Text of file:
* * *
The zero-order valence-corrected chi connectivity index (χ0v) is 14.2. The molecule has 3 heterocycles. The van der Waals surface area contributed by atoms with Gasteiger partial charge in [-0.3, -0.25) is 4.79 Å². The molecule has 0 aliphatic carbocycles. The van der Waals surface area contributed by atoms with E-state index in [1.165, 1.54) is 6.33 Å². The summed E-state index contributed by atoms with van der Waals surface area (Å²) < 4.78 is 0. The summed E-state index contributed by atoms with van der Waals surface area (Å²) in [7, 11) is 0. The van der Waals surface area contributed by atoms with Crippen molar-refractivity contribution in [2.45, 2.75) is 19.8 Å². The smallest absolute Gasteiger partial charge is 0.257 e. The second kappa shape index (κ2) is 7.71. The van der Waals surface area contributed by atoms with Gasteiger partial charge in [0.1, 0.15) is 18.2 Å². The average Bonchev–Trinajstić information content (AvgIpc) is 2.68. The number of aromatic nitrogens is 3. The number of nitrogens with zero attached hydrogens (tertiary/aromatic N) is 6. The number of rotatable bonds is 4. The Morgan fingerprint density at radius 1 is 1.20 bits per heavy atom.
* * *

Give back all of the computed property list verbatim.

The zero-order valence-corrected chi connectivity index (χ0v) is 14.2. The molecule has 3 heterocycles. The van der Waals surface area contributed by atoms with Gasteiger partial charge in [-0.3, -0.25) is 4.79 Å². The molecule has 0 aliphatic carbocycles. The van der Waals surface area contributed by atoms with E-state index in [1.165, 1.54) is 6.33 Å². The summed E-state index contributed by atoms with van der Waals surface area (Å²) < 4.78 is 0. The summed E-state index contributed by atoms with van der Waals surface area (Å²) in [7, 11) is 0. The van der Waals surface area contributed by atoms with Crippen molar-refractivity contribution in [2.45, 2.75) is 19.8 Å². The smallest absolute Gasteiger partial charge is 0.257 e. The second kappa shape index (κ2) is 7.71. The van der Waals surface area contributed by atoms with Gasteiger partial charge in [0.1, 0.15) is 18.2 Å². The average Bonchev–Trinajstić information content (AvgIpc) is 2.68. The number of aromatic nitrogens is 3. The number of nitrogens with zero attached hydrogens (tertiary/aromatic N) is 6. The number of rotatable bonds is 4. The Morgan fingerprint density at radius 1 is 1.20 bits per heavy atom.